As you say, “Our Encounters with Evil” put much more emphasis on visuals. There’s humor in the book that I imagine only exists because Johnson-Cadwell is both writer and artist. There’s a moment in this where he got me to laugh out loud at a scene transition. I love that playfulness. And yes, there’s a definite difference between Mignola’s writing and Johnson-Cadwell’s, but the two coexist rather nicely.

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Brian: Oh yeah, I didn’t mean to imply that the change in tone was jarring or anything, it was just more of a comment on how the books feel different. I think that this book, with its even more passive ‘main’ characters, allows the stories themselves to shine in different ways.

Let’s get into those stories; ‘The Death of Lady Ruthven’ kicks off the book, and instantly transports us back into the feel of the first book. While not a lot ‘happens’ in the introduction, it leads nicely into ‘The Lost Duke Kurtz,’ and it features my favorite sound effect of the book: ‘stab stab stab.’

Mark: I got to chat with Johnson-Cadwell about this series and it turns out Ms. Mary Van Sloan, who plays quite a prominent role in this introduction, was a rather late addition to the book as a whole. So here’s a character that could’ve been introduced in one of the later stories, but instead shows up right away at the beginning. I’m glad she does too, because it gives “Our Encounters with Evil” a striking identity right away. Sloan brings out a different energy in the character dynamics, and indeed even in the action. She’s more like Indiana Jones, flinging herself onto the carriage and incurring plenty of bodily harm in the process.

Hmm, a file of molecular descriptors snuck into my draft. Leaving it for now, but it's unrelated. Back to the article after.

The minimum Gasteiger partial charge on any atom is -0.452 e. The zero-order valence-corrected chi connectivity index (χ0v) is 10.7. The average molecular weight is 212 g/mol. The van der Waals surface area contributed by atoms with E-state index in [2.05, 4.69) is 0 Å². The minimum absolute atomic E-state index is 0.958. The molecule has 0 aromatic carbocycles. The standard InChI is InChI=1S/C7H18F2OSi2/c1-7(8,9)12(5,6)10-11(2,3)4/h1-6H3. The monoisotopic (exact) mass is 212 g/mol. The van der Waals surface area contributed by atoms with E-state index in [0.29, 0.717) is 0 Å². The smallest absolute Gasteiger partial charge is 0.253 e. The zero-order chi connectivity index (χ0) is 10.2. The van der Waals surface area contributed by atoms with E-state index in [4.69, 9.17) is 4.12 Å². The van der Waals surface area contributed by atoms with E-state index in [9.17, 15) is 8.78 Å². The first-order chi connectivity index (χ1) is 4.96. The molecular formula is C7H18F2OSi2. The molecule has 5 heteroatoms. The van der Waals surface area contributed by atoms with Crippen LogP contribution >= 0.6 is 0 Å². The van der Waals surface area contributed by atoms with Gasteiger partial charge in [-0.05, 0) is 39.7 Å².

The first proper story, ‘The Lost Duke of Kurtz,’ loses Sloan rather quickly and returns to the dynamic more familiar in “Mr. Higgins Comes Home” with just Meinhardt and Knox. For me, this feels a bit like a warm-up tale, focusing more on atmosphere and the two leads than the actual plot. It’s more meandering than the two that follow, and a little more episodic. It’s sort of feeling around, discovering what it is as it’s being written.